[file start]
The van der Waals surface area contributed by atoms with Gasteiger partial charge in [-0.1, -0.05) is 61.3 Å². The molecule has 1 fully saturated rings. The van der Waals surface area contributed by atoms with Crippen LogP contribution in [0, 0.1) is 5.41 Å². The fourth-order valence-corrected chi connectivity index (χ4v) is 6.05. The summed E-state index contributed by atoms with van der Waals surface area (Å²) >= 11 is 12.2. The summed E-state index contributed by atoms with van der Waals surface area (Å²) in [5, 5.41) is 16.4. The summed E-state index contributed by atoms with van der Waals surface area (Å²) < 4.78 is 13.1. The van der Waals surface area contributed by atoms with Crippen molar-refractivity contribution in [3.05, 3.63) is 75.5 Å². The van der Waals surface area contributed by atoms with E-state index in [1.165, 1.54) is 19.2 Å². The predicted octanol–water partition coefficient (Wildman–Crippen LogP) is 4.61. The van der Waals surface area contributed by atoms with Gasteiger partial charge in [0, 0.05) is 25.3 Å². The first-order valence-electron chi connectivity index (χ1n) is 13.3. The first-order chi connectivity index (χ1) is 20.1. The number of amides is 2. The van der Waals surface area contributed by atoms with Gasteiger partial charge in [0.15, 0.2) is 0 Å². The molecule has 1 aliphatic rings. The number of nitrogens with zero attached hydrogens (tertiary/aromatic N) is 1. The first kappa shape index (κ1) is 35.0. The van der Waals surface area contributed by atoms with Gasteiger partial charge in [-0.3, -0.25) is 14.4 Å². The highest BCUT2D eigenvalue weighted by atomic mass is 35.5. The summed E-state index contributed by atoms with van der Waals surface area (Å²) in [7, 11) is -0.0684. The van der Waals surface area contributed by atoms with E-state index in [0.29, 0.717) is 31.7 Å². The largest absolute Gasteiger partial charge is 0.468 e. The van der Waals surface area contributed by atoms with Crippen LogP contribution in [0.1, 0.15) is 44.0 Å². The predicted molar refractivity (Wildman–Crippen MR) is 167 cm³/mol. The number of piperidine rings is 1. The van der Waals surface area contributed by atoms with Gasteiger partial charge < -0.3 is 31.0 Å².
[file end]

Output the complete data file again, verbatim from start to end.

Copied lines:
The van der Waals surface area contributed by atoms with Gasteiger partial charge in [-0.1, -0.05) is 61.3 Å². The molecule has 1 fully saturated rings. The van der Waals surface area contributed by atoms with Crippen LogP contribution in [0, 0.1) is 5.41 Å². The fourth-order valence-corrected chi connectivity index (χ4v) is 6.05. The summed E-state index contributed by atoms with van der Waals surface area (Å²) >= 11 is 12.2. The summed E-state index contributed by atoms with van der Waals surface area (Å²) in [5, 5.41) is 16.4. The summed E-state index contributed by atoms with van der Waals surface area (Å²) < 4.78 is 13.1. The van der Waals surface area contributed by atoms with Crippen molar-refractivity contribution in [3.05, 3.63) is 75.5 Å². The van der Waals surface area contributed by atoms with E-state index in [1.165, 1.54) is 19.2 Å². The predicted octanol–water partition coefficient (Wildman–Crippen LogP) is 4.61. The van der Waals surface area contributed by atoms with Gasteiger partial charge in [0, 0.05) is 25.3 Å². The first-order valence-electron chi connectivity index (χ1n) is 13.3. The first-order chi connectivity index (χ1) is 20.1. The number of amides is 2. The van der Waals surface area contributed by atoms with Gasteiger partial charge in [0.15, 0.2) is 0 Å². The molecule has 1 aliphatic rings. The number of nitrogens with zero attached hydrogens (tertiary/aromatic N) is 1. The first kappa shape index (κ1) is 35.0. The van der Waals surface area contributed by atoms with Gasteiger partial charge in [-0.3, -0.25) is 14.4 Å². The highest BCUT2D eigenvalue weighted by atomic mass is 35.5. The summed E-state index contributed by atoms with van der Waals surface area (Å²) in [7, 11) is -0.0684. The van der Waals surface area contributed by atoms with E-state index in [0.29, 0.717) is 31.7 Å². The largest absolute Gasteiger partial charge is 0.468 e. The van der Waals surface area contributed by atoms with Crippen LogP contribution in [0.1, 0.15) is 44.0 Å². The predicted molar refractivity (Wildman–Crippen MR) is 167 cm³/mol. The number of piperidine rings is 1. The van der Waals surface area contributed by atoms with Gasteiger partial charge < -0.3 is 31.0 Å².